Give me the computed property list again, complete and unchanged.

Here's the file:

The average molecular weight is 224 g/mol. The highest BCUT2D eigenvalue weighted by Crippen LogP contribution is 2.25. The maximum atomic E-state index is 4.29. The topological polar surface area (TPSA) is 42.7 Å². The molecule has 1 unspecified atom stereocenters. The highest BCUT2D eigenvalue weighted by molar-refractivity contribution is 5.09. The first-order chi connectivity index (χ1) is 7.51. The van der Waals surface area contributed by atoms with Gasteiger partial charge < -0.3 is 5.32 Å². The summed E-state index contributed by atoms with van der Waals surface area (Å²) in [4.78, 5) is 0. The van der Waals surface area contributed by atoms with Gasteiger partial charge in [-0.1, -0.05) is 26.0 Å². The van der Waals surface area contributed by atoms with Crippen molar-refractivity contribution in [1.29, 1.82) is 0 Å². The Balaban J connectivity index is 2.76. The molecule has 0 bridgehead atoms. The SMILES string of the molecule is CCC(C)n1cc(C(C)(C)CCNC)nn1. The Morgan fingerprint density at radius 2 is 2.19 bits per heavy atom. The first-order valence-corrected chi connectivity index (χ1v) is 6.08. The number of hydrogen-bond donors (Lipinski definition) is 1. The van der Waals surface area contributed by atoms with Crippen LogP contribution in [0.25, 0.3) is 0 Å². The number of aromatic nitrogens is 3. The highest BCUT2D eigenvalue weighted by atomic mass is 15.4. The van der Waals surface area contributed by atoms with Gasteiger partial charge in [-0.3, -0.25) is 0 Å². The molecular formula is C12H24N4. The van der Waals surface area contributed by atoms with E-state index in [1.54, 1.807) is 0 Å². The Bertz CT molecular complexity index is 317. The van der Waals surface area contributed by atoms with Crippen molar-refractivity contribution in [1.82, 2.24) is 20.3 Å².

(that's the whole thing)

The average molecular weight is 224 g/mol. The highest BCUT2D eigenvalue weighted by Crippen LogP contribution is 2.25. The maximum atomic E-state index is 4.29. The topological polar surface area (TPSA) is 42.7 Å². The molecule has 1 unspecified atom stereocenters. The highest BCUT2D eigenvalue weighted by molar-refractivity contribution is 5.09. The first-order chi connectivity index (χ1) is 7.51. The van der Waals surface area contributed by atoms with Gasteiger partial charge < -0.3 is 5.32 Å². The summed E-state index contributed by atoms with van der Waals surface area (Å²) in [4.78, 5) is 0. The van der Waals surface area contributed by atoms with Gasteiger partial charge in [-0.1, -0.05) is 26.0 Å². The van der Waals surface area contributed by atoms with Crippen molar-refractivity contribution in [1.29, 1.82) is 0 Å². The Balaban J connectivity index is 2.76. The molecule has 0 bridgehead atoms. The SMILES string of the molecule is CCC(C)n1cc(C(C)(C)CCNC)nn1. The Morgan fingerprint density at radius 2 is 2.19 bits per heavy atom. The first-order valence-corrected chi connectivity index (χ1v) is 6.08. The number of hydrogen-bond donors (Lipinski definition) is 1. The van der Waals surface area contributed by atoms with Crippen LogP contribution in [0.25, 0.3) is 0 Å². The number of aromatic nitrogens is 3. The highest BCUT2D eigenvalue weighted by atomic mass is 15.4. The van der Waals surface area contributed by atoms with Gasteiger partial charge in [-0.3, -0.25) is 0 Å². The molecular formula is C12H24N4. The van der Waals surface area contributed by atoms with E-state index in [1.54, 1.807) is 0 Å². The Bertz CT molecular complexity index is 317. The van der Waals surface area contributed by atoms with Crippen molar-refractivity contribution in [1.82, 2.24) is 20.3 Å².